By Fawn Johnson
November 19, 2015 at 4:11 pm ET
The first education overhaul in 15 years is on the verge of becoming law. House and Senate conferees on Thursday agreed on a compromise measure that would dramatically change the 2001 No Child Left Behind law. If the rewrite makes it through the last few procedural hurdles (and there still are some question marks among stakeholders), it could mark the single biggest legislative accomplishment for two longtime education-oriented Republicans.
Sen. Lamar Alexander (R-Tenn.) stepped down from a Senate leadership post in 2011 because he wanted to work on meaty legislation. This year, he became the chairman of the Senate Health, Education, Labor, and Pensions Committee and set education overhaul as a top priority. As a former Education Secretary under President George W. Bush, he knows more than most lawmakers about school laws and policies.
Rep. John Kline (R-Minn.), who chairs the House Education and the Workforce Committee, is retiring at the end of next year. He has led the GOP effort in the House to overhaul education law, which tends not to be a top priority for Republicans.
Together, the two education chairmen dealt with the oddities of their respective chambers to put together education legislation to fundamentally change No Child Left Behind. They were in constant contact with one another during the process, but they each worked their own members and wrote their own bills. That meant no one felt they were being dealt a raw deal when it came time to negotiate the differences.
Aides and advocates told Morning Consult that they are cautiously optimistic that the measure is on its way to becoming law, possibly by the end of the year. The conference report still needs to pass both the House and the Senate unaltered, and it’s not clear whether some constituencies that have raised concerns in the past will continue to do so. Under a still-forming plan, the House would take up the conference agreement the week after Thanksgiving, and the Senate would follow suit a week or two later.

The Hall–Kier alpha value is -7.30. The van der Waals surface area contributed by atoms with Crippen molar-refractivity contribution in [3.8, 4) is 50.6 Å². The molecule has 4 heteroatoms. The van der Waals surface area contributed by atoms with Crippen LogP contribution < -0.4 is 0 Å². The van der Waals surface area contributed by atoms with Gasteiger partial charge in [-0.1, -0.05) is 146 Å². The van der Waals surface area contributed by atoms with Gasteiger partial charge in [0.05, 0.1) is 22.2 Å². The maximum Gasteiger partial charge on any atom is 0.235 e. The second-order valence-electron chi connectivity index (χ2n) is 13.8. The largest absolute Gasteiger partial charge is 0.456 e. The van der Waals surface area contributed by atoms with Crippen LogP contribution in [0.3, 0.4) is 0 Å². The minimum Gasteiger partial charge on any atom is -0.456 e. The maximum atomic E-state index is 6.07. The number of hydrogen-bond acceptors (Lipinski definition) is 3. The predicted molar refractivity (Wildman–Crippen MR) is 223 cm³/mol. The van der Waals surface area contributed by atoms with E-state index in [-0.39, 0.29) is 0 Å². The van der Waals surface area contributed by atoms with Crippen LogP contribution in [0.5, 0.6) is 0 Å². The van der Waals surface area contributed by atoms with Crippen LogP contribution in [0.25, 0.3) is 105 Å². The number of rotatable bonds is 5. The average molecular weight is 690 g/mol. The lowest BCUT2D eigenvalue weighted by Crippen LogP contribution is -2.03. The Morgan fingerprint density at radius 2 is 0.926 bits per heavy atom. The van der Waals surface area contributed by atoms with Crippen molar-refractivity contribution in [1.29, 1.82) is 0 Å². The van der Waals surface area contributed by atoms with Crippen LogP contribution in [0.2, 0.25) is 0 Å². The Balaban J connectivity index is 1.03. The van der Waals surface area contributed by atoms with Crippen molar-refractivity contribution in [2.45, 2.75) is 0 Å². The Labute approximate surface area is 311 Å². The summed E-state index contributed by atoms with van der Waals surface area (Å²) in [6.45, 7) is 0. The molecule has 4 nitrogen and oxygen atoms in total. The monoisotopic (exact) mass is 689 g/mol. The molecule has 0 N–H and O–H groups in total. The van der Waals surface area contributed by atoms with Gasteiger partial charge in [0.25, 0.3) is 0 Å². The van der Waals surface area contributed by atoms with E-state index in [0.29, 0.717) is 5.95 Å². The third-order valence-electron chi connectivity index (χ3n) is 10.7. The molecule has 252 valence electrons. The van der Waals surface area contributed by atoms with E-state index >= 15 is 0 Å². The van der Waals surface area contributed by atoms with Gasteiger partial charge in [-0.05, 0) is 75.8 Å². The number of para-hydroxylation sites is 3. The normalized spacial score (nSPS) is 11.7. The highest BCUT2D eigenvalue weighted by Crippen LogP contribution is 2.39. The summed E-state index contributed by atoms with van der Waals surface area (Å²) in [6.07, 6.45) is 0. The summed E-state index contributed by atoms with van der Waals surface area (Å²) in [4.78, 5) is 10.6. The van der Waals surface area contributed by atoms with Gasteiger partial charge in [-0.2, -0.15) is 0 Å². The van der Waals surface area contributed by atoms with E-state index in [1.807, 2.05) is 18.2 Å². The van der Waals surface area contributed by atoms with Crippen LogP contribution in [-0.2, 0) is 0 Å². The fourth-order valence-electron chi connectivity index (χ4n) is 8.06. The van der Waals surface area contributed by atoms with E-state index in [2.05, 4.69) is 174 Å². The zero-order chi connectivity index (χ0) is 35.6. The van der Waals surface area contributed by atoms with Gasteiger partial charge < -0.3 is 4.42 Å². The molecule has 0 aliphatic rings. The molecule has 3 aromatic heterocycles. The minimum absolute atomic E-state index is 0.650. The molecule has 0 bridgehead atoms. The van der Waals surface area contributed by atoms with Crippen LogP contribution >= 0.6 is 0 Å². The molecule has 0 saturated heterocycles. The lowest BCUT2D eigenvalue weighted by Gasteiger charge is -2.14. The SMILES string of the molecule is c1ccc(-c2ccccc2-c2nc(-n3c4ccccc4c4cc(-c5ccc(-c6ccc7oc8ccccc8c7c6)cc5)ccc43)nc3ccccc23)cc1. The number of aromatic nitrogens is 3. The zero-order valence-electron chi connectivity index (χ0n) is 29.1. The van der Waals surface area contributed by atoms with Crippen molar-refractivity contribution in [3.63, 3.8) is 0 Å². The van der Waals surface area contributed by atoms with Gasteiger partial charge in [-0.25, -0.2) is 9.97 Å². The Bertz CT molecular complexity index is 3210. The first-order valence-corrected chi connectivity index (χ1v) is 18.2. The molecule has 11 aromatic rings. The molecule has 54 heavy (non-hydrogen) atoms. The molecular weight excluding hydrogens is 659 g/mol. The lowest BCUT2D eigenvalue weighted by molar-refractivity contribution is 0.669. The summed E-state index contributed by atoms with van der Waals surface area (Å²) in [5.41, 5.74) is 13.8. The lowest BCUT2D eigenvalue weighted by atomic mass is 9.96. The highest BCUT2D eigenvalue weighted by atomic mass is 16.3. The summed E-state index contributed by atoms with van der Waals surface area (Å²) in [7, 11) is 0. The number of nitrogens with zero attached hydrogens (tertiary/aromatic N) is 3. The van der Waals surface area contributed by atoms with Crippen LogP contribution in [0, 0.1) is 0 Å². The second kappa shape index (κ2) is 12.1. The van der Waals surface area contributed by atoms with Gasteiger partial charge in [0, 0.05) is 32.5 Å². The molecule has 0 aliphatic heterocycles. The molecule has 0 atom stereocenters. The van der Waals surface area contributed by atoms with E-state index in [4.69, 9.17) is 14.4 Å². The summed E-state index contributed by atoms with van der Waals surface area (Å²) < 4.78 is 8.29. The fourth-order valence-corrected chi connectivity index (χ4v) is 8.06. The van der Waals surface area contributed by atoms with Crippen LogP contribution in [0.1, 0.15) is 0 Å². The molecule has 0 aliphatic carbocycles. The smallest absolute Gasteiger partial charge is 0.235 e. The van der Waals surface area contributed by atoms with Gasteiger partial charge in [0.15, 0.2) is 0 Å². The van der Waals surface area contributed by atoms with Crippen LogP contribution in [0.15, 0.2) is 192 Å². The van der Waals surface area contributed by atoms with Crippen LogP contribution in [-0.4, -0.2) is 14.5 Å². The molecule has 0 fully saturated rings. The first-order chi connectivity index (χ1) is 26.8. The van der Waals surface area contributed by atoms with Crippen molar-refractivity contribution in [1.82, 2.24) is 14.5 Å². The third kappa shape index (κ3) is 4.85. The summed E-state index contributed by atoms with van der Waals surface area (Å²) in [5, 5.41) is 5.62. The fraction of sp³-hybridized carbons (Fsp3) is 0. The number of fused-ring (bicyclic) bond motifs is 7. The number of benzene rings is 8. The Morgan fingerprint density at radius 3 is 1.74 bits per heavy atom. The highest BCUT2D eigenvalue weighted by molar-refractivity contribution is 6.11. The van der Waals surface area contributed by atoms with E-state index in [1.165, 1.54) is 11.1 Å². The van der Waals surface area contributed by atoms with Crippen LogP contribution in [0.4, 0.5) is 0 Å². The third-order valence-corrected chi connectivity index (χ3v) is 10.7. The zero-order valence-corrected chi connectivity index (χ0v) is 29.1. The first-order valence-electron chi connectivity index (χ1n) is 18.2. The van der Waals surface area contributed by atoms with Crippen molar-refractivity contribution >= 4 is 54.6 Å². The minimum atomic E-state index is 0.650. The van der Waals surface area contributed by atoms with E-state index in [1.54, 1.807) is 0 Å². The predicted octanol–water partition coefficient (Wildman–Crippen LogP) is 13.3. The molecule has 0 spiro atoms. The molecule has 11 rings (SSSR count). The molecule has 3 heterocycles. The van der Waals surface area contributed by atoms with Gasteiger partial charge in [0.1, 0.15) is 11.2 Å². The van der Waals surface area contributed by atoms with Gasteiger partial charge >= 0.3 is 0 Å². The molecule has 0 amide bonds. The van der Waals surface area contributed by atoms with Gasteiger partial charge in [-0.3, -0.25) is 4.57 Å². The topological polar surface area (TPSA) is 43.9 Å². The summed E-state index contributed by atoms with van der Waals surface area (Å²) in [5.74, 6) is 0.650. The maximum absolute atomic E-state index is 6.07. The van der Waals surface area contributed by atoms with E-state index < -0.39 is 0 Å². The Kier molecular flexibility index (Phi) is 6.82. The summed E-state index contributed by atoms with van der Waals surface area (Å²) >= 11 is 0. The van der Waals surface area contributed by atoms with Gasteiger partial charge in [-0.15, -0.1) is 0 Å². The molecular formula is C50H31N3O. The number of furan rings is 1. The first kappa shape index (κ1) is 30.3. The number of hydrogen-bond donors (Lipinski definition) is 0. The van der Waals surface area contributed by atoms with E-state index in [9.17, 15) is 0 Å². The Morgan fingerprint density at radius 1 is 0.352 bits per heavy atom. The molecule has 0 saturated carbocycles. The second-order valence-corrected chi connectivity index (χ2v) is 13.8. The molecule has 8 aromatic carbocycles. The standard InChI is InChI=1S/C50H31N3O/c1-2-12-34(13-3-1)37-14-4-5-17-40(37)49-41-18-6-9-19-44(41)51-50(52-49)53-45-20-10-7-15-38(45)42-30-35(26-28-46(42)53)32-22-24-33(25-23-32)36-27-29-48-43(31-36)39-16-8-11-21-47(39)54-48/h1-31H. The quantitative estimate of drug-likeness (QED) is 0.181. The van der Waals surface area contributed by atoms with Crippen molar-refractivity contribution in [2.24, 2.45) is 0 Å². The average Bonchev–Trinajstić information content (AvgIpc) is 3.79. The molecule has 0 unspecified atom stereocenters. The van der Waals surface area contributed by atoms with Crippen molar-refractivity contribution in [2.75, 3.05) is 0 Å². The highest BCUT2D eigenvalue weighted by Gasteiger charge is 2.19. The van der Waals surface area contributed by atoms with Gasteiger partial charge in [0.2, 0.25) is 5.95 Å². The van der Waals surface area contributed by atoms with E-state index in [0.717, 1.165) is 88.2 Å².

Not everyone is going to be thrilled with the new bill, although most agree that an overhaul is long overdue. Some Democrats said earlier versions endangered underprivileged kids because the language was wishy washy on how states and school districts would intervene to address achievement gaps.
A source with knowledge of the negotiations said the committee Democrats who raised those concerns believe final version of the bill is stronger on accountability than the Senate’s original bill. Under the compromise, states would be required to identify underperforming schools and, importantly, schools with subgroups of students who are having trouble. That means the middle-class school in the suburbs still has to address achievement problems for particular sets of students, like those who are learning English. The Education Department would then sign off on the state or local intervention plans. That language should assuage people with civil rights questions, the source said.
On the Republican side, an arch-conservative group of House lawmakers opposed the House version earlier this year because it didn’t go far enough to the right. The compromise bill is much more moderate because it needs to attract Democrats and win President Obama’s signature. Those Republicans aren’t likely to support the conference report, but House Democrats have indicated they will step in to fill the gap.